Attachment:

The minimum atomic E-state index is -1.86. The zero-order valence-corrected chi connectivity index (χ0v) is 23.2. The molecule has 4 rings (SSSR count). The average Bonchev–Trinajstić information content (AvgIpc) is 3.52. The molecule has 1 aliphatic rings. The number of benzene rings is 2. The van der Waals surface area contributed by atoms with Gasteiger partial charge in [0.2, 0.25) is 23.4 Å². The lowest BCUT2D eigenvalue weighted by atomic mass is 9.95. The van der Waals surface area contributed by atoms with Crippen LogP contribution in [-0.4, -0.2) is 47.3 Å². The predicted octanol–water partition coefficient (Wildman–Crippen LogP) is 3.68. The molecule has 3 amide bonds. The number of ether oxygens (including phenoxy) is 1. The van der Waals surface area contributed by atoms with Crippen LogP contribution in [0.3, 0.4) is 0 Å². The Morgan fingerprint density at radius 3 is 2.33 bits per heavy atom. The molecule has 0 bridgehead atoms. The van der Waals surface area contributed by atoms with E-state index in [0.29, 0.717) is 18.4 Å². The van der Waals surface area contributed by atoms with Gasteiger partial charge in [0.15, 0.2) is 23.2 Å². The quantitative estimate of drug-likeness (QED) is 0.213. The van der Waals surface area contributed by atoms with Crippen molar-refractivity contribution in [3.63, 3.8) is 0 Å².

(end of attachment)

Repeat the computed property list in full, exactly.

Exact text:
The minimum atomic E-state index is -1.86. The zero-order valence-corrected chi connectivity index (χ0v) is 23.2. The molecule has 4 rings (SSSR count). The average Bonchev–Trinajstić information content (AvgIpc) is 3.52. The molecule has 1 aliphatic rings. The number of benzene rings is 2. The van der Waals surface area contributed by atoms with Gasteiger partial charge in [0.2, 0.25) is 23.4 Å². The lowest BCUT2D eigenvalue weighted by atomic mass is 9.95. The van der Waals surface area contributed by atoms with Crippen LogP contribution in [-0.4, -0.2) is 47.3 Å². The predicted octanol–water partition coefficient (Wildman–Crippen LogP) is 3.68. The molecule has 3 amide bonds. The number of ether oxygens (including phenoxy) is 1. The van der Waals surface area contributed by atoms with Crippen LogP contribution in [0.3, 0.4) is 0 Å². The Morgan fingerprint density at radius 3 is 2.33 bits per heavy atom. The molecule has 0 bridgehead atoms. The van der Waals surface area contributed by atoms with E-state index in [0.29, 0.717) is 18.4 Å². The van der Waals surface area contributed by atoms with Gasteiger partial charge in [0.15, 0.2) is 23.2 Å². The quantitative estimate of drug-likeness (QED) is 0.213. The van der Waals surface area contributed by atoms with Crippen molar-refractivity contribution in [3.63, 3.8) is 0 Å².